Taylor-Cannon led Red Section down into the enemy aircraft as Green Section climbed to engage 10./JG 54. The Tempests then pulled up in line astern and slightly below the lower-flying Staffel of D- 9s . ‘After breaking, I got on the tail of a Fw 190 and opened fire at 200 yards range,’ recounted Taylor-Cannon. ‘I observed strikes, and as I pulled up sharply to avoid it, I saw the Fw 190 blow up in mid-air. A general dogfight ensued.’

Two pilots in Red Section, Pit Offs Sid J. Short and Keith A. Smith (also a V1 ace), each claimed an Fw 190 destroyed, the latter reporting:

‘I got into line astern, slightly above an Fw 190 and opened fire with a short burst from about 400 yards using half-a-ring of deflection. I closed the range, and when within 200 yards fired a short burst and another at very close range of 20 yards using a full ring of deflection. The Fw 190 blew up — I could not avoid the explosion but broke to starboard as I flew through it.’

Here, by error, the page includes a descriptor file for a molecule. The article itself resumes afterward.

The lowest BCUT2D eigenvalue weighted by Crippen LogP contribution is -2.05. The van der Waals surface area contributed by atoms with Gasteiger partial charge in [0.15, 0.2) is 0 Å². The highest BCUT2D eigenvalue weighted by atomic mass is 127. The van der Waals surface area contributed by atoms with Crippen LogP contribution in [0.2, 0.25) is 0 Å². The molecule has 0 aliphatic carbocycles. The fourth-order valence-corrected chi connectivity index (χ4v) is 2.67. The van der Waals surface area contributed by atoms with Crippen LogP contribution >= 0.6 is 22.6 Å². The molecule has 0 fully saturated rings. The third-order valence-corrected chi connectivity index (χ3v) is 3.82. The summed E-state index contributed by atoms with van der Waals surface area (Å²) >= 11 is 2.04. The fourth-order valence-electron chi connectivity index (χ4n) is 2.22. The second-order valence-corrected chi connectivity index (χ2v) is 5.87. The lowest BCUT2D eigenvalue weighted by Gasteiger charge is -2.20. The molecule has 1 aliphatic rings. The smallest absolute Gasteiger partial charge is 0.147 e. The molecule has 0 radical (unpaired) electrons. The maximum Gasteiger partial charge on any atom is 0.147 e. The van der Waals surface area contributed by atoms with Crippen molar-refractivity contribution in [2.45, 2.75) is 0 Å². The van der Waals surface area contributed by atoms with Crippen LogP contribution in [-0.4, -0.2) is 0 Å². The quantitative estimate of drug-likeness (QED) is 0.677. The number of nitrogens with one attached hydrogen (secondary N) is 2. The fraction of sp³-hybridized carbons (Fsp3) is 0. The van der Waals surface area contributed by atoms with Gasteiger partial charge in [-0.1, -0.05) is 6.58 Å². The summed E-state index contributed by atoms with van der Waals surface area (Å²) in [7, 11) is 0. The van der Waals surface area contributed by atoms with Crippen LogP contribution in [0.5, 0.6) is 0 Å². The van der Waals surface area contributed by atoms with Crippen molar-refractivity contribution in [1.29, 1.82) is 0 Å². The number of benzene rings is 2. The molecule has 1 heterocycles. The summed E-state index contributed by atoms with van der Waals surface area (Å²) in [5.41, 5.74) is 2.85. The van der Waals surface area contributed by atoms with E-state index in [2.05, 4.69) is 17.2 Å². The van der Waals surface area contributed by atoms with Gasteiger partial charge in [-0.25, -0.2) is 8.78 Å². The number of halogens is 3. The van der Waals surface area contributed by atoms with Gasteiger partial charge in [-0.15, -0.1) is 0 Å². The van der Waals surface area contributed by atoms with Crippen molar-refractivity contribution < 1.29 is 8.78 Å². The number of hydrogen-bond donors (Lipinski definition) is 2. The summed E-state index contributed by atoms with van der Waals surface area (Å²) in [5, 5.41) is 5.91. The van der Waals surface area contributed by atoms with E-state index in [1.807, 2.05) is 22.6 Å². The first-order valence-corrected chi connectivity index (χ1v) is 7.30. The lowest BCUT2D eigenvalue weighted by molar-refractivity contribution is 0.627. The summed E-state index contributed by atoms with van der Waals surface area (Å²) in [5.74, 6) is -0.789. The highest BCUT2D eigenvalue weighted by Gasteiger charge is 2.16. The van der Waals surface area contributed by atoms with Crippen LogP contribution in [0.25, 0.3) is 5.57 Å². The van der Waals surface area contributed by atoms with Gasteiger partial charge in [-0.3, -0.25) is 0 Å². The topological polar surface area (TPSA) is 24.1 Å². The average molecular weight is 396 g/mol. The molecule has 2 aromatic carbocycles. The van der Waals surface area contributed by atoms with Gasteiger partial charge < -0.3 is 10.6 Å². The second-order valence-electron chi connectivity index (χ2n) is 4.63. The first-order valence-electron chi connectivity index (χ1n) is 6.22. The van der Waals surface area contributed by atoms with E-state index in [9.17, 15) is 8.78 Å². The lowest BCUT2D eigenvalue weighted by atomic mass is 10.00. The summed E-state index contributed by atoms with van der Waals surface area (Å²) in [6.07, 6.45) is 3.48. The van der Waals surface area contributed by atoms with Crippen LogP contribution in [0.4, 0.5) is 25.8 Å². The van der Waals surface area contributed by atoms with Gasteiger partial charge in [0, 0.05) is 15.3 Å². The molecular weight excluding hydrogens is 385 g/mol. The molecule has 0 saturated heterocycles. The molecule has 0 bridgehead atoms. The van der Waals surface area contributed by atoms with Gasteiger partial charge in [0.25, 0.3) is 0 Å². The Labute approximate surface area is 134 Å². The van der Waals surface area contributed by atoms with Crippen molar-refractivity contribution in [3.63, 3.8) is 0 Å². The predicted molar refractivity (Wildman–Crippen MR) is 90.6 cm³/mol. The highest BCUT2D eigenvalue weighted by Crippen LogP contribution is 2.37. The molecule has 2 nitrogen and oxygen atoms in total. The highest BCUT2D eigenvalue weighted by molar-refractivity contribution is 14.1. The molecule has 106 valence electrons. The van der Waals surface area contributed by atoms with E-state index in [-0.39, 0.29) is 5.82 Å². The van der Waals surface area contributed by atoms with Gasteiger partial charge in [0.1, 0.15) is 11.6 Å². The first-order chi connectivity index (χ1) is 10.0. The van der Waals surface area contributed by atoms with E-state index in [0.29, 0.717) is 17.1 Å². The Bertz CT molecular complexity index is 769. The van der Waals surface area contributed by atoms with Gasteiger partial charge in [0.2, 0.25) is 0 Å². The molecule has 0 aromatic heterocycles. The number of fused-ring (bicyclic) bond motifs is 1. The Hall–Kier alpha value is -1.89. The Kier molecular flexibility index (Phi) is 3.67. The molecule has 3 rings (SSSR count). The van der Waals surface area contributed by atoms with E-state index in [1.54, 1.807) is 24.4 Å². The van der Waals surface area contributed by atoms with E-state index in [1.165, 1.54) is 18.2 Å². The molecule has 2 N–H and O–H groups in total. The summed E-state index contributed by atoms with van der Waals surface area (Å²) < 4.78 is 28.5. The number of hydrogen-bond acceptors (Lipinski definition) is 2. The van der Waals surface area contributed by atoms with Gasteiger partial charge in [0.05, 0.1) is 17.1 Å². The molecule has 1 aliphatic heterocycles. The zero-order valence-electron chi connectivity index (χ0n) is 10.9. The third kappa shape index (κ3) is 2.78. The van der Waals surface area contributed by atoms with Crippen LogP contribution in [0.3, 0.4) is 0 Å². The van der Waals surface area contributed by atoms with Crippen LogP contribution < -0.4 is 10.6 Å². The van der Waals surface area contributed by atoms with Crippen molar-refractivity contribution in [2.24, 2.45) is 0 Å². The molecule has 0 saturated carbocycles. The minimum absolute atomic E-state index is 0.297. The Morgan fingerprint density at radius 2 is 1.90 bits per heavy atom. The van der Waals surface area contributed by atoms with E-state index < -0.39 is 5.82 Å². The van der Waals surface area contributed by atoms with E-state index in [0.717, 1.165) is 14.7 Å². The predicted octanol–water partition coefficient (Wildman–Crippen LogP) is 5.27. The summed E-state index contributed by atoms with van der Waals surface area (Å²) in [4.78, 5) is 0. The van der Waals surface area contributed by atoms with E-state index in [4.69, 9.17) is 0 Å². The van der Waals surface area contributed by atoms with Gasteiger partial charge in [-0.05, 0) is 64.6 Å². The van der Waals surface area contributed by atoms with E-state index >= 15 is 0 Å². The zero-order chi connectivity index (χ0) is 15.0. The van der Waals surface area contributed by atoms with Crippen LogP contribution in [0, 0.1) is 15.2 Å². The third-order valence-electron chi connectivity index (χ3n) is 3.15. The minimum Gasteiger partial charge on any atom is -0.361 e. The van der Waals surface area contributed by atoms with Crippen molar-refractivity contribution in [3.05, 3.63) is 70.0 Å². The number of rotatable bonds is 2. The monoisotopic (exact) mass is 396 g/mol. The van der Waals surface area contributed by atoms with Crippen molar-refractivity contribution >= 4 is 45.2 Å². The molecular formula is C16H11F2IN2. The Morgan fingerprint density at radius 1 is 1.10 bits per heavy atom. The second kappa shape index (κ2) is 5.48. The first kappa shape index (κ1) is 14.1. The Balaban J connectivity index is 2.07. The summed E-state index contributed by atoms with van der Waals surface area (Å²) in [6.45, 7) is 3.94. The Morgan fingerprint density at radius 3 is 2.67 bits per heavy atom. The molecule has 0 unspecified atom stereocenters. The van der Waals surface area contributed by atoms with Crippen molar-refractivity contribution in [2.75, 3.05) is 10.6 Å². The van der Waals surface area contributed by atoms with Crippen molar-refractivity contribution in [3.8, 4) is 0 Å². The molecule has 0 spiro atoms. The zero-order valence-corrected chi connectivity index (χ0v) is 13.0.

Short noted in his Combat Report:

‘I selected an Fw 190 and commenced firing from about 200 yards range in line astern, allowing five degrees of deflection. I held my fire for about two seconds and saw large puffs of grey-coloured smoke coming from beneath the fuselage. By this time I had an Me 109 [sic] on my tail firing at me so was forced to break to port and spun off. I did not see what happened to the Fw 190, but Red 4 — Flg Off Smith — saw it catch fire and the pilot bail out. After spinning off I recovered the spin and regained my section.’

Meanwhile, Green Section had engaged Crump’s Staffel. Flt Lt E. W. Tanner described how he: